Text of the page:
Teaching Real World Problem Solving in School Mathematics
Toward a Theory of Instruction
2016, Approx. 300 p.
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Presents a practical, multidisciplinary real world problem solving theory
Examines current research on how students relate math to the real world
Includes narratives of the author's experiences in the classroom
This book examines empirical and theoretical research on the interplay between school mathematics and the real world in order to construct a new, multidimensional instructional problem solving theory. The author considers this new instructional theory in a variety of contexts, including socio-cultural, STEM and virtual world education. The book discusses the implications of teaching real world problem solving in school mathematics. Throughout, the author includes narrative of his own experiences in the classroom.
Content Level »Research
Keywords »Mathematical Literacy - Real World Problem Solving - STEM Education - School and Society - Theory of Instruction - Virtual Education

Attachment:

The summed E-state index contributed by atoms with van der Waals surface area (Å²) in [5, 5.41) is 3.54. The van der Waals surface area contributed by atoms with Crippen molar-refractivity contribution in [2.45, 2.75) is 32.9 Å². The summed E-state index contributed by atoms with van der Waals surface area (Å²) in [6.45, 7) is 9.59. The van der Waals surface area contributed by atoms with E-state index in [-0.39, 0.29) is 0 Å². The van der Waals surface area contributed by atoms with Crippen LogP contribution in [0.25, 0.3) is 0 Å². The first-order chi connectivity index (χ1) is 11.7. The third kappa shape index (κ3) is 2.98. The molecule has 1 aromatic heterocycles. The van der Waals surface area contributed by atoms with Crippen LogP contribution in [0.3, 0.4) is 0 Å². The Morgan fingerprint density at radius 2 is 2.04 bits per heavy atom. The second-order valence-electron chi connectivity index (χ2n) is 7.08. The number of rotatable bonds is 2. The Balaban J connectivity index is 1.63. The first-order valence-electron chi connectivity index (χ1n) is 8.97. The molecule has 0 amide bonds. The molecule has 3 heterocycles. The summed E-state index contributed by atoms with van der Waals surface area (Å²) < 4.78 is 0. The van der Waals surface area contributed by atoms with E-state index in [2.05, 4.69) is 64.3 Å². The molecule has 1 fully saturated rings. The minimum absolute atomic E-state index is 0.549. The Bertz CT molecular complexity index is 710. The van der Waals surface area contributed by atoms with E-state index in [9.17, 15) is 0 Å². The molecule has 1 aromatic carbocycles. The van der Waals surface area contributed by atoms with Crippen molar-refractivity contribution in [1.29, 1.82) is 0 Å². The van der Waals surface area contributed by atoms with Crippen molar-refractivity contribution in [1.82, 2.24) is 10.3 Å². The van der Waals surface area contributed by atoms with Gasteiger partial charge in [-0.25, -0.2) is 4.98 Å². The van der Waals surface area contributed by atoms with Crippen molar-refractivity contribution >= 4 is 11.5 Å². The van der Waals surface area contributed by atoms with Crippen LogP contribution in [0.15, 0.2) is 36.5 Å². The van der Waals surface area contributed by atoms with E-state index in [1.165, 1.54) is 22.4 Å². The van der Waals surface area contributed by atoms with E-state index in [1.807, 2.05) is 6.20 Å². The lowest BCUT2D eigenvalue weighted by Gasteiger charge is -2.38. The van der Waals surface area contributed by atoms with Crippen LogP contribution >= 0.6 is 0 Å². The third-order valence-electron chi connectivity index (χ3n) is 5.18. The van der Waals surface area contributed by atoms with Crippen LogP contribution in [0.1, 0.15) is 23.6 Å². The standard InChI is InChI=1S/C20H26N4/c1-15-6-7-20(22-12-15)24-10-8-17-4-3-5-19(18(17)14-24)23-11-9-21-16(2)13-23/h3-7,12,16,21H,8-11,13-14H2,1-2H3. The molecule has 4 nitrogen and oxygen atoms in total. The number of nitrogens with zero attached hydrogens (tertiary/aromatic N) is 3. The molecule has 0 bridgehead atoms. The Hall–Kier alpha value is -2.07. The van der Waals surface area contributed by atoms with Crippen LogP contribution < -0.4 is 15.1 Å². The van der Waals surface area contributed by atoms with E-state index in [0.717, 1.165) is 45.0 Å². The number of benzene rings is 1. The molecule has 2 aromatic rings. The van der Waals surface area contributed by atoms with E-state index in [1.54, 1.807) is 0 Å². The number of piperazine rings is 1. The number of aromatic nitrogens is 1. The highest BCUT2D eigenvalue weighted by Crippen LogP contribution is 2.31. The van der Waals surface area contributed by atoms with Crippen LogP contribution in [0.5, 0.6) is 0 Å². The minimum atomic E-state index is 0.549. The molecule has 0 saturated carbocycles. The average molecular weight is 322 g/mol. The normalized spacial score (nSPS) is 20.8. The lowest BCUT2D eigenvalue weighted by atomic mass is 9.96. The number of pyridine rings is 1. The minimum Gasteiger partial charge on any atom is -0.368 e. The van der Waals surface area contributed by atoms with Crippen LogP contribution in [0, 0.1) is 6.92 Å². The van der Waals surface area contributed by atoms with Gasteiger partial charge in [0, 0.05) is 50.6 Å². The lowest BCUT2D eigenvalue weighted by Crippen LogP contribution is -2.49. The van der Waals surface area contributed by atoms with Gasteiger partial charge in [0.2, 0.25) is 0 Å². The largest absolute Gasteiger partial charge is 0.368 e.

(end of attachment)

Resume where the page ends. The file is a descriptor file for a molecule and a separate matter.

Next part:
I. School, students, mathematics and their 'real worlds'.- Students and their real worlds.- School and the real world: Enculturation or apartheid.- Mathematical literacy: Does it really exist?.- II. Multiple perspectives on real world problem solving in school mathematics.- The activity system perspective.- Mathematization's perspective.- Critical mathematics education perspective.- Perspective of Bruner's narrative and paradigmatic modes of thought.- Ethnomathematics perspective.- III. Contexts of real world problem solving in school mathematics.- Social-cultural context.- Work contexts.- STEM contexts.- Virtual world contexts.- IV. Toward a theory of instruction.- Elements of a multidimensional theory of instruction.- Implications for teaching real world problem solving in school mathematics.- Epilogue.